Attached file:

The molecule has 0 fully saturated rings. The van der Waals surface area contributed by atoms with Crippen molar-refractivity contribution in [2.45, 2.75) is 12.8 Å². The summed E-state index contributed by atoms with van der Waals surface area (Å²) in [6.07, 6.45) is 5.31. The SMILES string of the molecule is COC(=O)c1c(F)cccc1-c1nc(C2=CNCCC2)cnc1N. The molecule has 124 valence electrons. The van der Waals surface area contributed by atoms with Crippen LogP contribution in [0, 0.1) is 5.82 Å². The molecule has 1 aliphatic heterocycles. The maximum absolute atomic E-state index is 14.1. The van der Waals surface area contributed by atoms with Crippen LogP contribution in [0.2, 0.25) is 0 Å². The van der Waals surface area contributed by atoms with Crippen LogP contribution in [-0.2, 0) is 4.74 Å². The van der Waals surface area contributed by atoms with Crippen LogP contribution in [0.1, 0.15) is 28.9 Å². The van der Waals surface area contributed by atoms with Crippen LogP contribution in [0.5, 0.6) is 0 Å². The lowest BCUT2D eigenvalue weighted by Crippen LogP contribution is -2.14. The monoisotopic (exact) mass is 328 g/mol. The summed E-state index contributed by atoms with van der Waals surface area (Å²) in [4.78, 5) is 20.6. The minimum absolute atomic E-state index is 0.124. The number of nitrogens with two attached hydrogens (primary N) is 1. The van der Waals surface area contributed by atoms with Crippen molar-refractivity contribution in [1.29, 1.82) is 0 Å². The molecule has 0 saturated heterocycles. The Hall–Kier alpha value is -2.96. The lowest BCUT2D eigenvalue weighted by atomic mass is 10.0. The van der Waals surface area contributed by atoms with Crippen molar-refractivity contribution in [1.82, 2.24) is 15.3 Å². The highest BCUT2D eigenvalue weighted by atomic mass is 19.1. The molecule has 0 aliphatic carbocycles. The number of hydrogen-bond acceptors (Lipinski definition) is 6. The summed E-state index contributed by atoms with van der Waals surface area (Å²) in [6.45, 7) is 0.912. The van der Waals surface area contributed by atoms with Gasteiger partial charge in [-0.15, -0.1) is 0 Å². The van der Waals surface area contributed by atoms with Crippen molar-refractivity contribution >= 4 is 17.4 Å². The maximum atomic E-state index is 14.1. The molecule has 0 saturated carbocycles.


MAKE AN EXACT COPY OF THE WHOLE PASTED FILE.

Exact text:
The molecule has 0 fully saturated rings. The van der Waals surface area contributed by atoms with Crippen molar-refractivity contribution in [2.45, 2.75) is 12.8 Å². The summed E-state index contributed by atoms with van der Waals surface area (Å²) in [6.07, 6.45) is 5.31. The SMILES string of the molecule is COC(=O)c1c(F)cccc1-c1nc(C2=CNCCC2)cnc1N. The molecule has 124 valence electrons. The van der Waals surface area contributed by atoms with Crippen LogP contribution in [0, 0.1) is 5.82 Å². The molecule has 1 aliphatic heterocycles. The maximum absolute atomic E-state index is 14.1. The van der Waals surface area contributed by atoms with Crippen LogP contribution in [0.2, 0.25) is 0 Å². The van der Waals surface area contributed by atoms with Crippen LogP contribution in [-0.2, 0) is 4.74 Å². The van der Waals surface area contributed by atoms with Crippen LogP contribution in [0.1, 0.15) is 28.9 Å². The van der Waals surface area contributed by atoms with Crippen LogP contribution in [0.5, 0.6) is 0 Å². The lowest BCUT2D eigenvalue weighted by Crippen LogP contribution is -2.14. The monoisotopic (exact) mass is 328 g/mol. The summed E-state index contributed by atoms with van der Waals surface area (Å²) in [4.78, 5) is 20.6. The minimum absolute atomic E-state index is 0.124. The number of nitrogens with two attached hydrogens (primary N) is 1. The van der Waals surface area contributed by atoms with Crippen molar-refractivity contribution in [1.29, 1.82) is 0 Å². The molecule has 0 saturated heterocycles. The Hall–Kier alpha value is -2.96. The lowest BCUT2D eigenvalue weighted by atomic mass is 10.0. The van der Waals surface area contributed by atoms with Crippen molar-refractivity contribution in [1.82, 2.24) is 15.3 Å². The highest BCUT2D eigenvalue weighted by atomic mass is 19.1. The molecule has 0 aliphatic carbocycles. The number of hydrogen-bond acceptors (Lipinski definition) is 6. The summed E-state index contributed by atoms with van der Waals surface area (Å²) in [6.45, 7) is 0.912. The van der Waals surface area contributed by atoms with Gasteiger partial charge in [-0.15, -0.1) is 0 Å². The van der Waals surface area contributed by atoms with Crippen molar-refractivity contribution >= 4 is 17.4 Å². The maximum atomic E-state index is 14.1. The molecule has 0 saturated carbocycles.